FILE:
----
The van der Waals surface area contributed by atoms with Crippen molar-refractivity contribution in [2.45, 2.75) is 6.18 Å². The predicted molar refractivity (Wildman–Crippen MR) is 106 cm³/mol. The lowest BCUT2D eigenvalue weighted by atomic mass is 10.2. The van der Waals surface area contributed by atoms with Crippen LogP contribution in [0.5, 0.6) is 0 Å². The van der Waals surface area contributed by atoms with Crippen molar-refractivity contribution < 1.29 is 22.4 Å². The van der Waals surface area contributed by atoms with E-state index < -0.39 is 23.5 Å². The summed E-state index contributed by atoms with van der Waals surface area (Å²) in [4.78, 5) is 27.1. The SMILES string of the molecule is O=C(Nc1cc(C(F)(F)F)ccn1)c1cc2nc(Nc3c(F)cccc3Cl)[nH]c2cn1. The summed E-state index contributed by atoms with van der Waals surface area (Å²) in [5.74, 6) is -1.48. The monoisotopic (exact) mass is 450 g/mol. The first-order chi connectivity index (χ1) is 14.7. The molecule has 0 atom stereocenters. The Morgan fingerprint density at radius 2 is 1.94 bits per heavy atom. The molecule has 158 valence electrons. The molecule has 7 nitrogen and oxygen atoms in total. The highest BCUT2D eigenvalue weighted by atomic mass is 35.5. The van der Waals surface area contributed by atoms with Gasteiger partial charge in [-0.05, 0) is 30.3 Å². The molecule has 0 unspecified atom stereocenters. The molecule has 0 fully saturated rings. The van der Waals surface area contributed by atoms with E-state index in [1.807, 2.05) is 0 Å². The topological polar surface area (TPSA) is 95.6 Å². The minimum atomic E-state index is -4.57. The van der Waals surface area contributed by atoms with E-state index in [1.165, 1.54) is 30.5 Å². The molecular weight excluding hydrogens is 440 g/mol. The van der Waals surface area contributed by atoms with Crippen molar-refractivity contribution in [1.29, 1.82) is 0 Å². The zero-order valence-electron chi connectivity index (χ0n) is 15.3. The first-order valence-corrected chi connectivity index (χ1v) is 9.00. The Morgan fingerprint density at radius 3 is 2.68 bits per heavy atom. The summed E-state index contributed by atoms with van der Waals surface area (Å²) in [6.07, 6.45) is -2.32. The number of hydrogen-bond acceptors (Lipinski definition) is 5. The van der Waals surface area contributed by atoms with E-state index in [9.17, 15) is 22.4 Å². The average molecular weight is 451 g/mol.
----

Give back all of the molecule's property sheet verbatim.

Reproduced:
The van der Waals surface area contributed by atoms with Crippen molar-refractivity contribution in [2.45, 2.75) is 6.18 Å². The predicted molar refractivity (Wildman–Crippen MR) is 106 cm³/mol. The lowest BCUT2D eigenvalue weighted by atomic mass is 10.2. The van der Waals surface area contributed by atoms with Crippen LogP contribution in [0.5, 0.6) is 0 Å². The van der Waals surface area contributed by atoms with Crippen molar-refractivity contribution < 1.29 is 22.4 Å². The van der Waals surface area contributed by atoms with E-state index < -0.39 is 23.5 Å². The summed E-state index contributed by atoms with van der Waals surface area (Å²) in [4.78, 5) is 27.1. The SMILES string of the molecule is O=C(Nc1cc(C(F)(F)F)ccn1)c1cc2nc(Nc3c(F)cccc3Cl)[nH]c2cn1. The summed E-state index contributed by atoms with van der Waals surface area (Å²) in [5.74, 6) is -1.48. The monoisotopic (exact) mass is 450 g/mol. The first-order chi connectivity index (χ1) is 14.7. The molecule has 0 atom stereocenters. The Morgan fingerprint density at radius 2 is 1.94 bits per heavy atom. The molecule has 158 valence electrons. The molecule has 7 nitrogen and oxygen atoms in total. The highest BCUT2D eigenvalue weighted by atomic mass is 35.5. The van der Waals surface area contributed by atoms with Gasteiger partial charge in [-0.05, 0) is 30.3 Å². The molecule has 0 unspecified atom stereocenters. The molecule has 0 fully saturated rings. The van der Waals surface area contributed by atoms with E-state index in [1.807, 2.05) is 0 Å². The topological polar surface area (TPSA) is 95.6 Å². The minimum atomic E-state index is -4.57. The van der Waals surface area contributed by atoms with E-state index in [1.165, 1.54) is 30.5 Å². The molecular weight excluding hydrogens is 440 g/mol. The van der Waals surface area contributed by atoms with Crippen molar-refractivity contribution in [1.29, 1.82) is 0 Å². The zero-order valence-electron chi connectivity index (χ0n) is 15.3. The first-order valence-corrected chi connectivity index (χ1v) is 9.00. The Morgan fingerprint density at radius 3 is 2.68 bits per heavy atom. The summed E-state index contributed by atoms with van der Waals surface area (Å²) in [6.07, 6.45) is -2.32. The number of hydrogen-bond acceptors (Lipinski definition) is 5. The van der Waals surface area contributed by atoms with E-state index in [9.17, 15) is 22.4 Å². The average molecular weight is 451 g/mol.